Amazon’s Echo Show 15, which went on sale in 2021 in the US but only arrived in Europe a few days ago, is a special product. It has little to do with the company’s previous smart speakers. Inside there is still Alexa, of course, and all the skills needed to interact with the voice assistant, with the added bonus of being able to be configured as a picture to hang or a digital frame for the living room (or wherever you want). It’s no coincidence that the package already includes a wall adaptor and wall plugs. Amazon’s choice is intelligent: once you have placed the support near the walls, you can orient the Show 15 both horizontally and vertically, to adapt it to the style of the house, should you want to try a different configuration. The icons and the portion of the screen dedicated to each one remain the same, but enjoying a nice Klimt vertically in the kitchen remains a very pleasant sensation.
Unlike all previous high-end Echo models, the Echo Show 15 doesn’t have a Zigbee smart home hub. That doesn’t mean it can’t control smart home devices, but you’ll need some other hub to act as a bridge unless all those devices connect directly to the Wi-Fi network or have their own Wi-Fi bridge. Many do, and so connect easily to the Google Home and Alexa apps, but that leaves others excluded, such as low-power, battery-powered devices like motion sensors, which communicate via Zigbee or Z-Wave.
Design: a piece of art
The Echo Show 15’s flat form factor doesn’t leave much room for speakers: there are 1.6-inch full-range drivers on the back of the left and right sides (top and bottom in portrait mode), so it’s not surprising that its audio performance is good, not great. Obviously, this is not an accessory for music, but a tout-court device with which you have to make compromises.
For example, it’s great for listening to the latest news and viewing web and even live video feeds. There’s even the Zoom app although you’re unlikely to find yourself using it for video meetings. There’s Prime Video, there are other apps for series and a browser, with which you can also access YouTube and the like. There’s also Spotify and other music platforms, to bring a powerful, assertive sound into the room. The size of the display allowed Amazon to add widgets to Alexa’s repertoire for the first time. The widgets make this Echo model a more useful family hub than any smart display I’ve ever seen, while adding to the aesthetic appeal. You can choose from a gallery of 20 widgets, including a new family calendar feature, to-do and shopping lists, a photo gallery, music and podcast explorations, movie suggestions and more.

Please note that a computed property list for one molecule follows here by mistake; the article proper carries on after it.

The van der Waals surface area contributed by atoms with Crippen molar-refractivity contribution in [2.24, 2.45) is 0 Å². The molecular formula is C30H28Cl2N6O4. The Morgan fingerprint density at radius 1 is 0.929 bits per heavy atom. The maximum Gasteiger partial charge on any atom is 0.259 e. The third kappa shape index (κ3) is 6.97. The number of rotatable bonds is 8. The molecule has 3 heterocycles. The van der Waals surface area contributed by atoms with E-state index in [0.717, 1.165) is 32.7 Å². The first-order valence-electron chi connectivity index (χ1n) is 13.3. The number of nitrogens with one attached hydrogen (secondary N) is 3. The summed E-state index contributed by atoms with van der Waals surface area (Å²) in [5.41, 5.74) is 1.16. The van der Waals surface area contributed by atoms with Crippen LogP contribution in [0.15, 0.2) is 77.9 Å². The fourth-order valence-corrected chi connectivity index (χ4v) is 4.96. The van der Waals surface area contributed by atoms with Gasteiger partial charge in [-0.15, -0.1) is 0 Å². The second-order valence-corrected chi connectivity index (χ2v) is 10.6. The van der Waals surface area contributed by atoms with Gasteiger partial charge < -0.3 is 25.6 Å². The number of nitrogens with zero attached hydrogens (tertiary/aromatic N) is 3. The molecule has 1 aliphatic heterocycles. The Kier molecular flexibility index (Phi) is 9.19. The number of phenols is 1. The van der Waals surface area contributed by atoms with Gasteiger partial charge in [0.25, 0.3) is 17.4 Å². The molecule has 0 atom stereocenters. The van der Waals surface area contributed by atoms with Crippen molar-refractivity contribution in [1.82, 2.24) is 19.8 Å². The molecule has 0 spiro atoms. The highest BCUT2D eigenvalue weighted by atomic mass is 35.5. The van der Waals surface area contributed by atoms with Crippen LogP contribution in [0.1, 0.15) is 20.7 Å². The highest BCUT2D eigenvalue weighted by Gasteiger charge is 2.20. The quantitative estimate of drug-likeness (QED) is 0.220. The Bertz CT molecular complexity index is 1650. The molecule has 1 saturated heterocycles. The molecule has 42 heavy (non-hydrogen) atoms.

These are displayed as panes on the display, and you can rearrange and reorder them as you see fit. Some widgets, including Program and Music, can be enlarged, or shrink to a standard size for more items at a glance. Alexa has long been able to recognise the voice of each registered user and customise the experience according to the user profile. Here, however, we have an additional advantage: Visual ID. Amazon records the face of the person in front of it, with information stored only on the device, to show what each person has set to see on each pass in front of the screen. In practice, the screen can change from person to person, with favourite widgets and special information. Amazon’s AZ2 Neural Edge processor allows the Echo Show 15 to process Amazon’s computer vision and voice recognition algorithms locally and in parallel.
Another great new feature is a Picture-in-Picture mode that streams a live camera feed in a smaller window on the display. If you are following a recipe or series on Prime Video, we can ask Alexa to show the cameras and a live feed, which will appear in a small window. You can expand this feed to full screen mode and vice versa and move the picture-in-picture view around the screen by tapping and dragging.
The only thing you can’t do is replace it with the area occupied by widgets. There’s always a focus on privacy: the Echo Show 15 has a typical built-in shutter to cover the camera lens, and there’s a button that mutes the far-field microphones and electronically turns off the webcam. By the way, the sensor is only 5 megapixels while on the Show 10 it’s 13 MP. Why this step backwards?
A device that makes sense
The Show 15 is not cheap, given its €250 price tag, but it is unique. Amazon’s largest touchscreen ever has allowed the user interface of Alexa to evolve and improve. Of course, it is still a big product, in terms of weight and size, and not everyone has the will or the way to dedicate part of their wall to something like this. Various companies, such as Sanus, sell desk stands, but these take up much more space than one might imagine, given the need for a solid base and an arm to hold the Show at an angle. Having overcome that, the Amazon Echo Show 15 is ideal for people who want a device that can be hung, with zero gap with the wall so that it looks like a painting, and that can do dozens of things, including being an intelligent picture frame that pulls in your own photos and hundreds of others from the web. Put some jazz in the background and you’ll create a pleasant atmosphere, even if you’re doing the dishes.
Widgets are a great addition and replace the post-it notes stuck to the fridge, with a touch of the future even for those who don’t make extreme use of technology. The Echo 15 offers features not found on any other Echo and come to think of it, on any other smart display. Unparalleled, at least to date.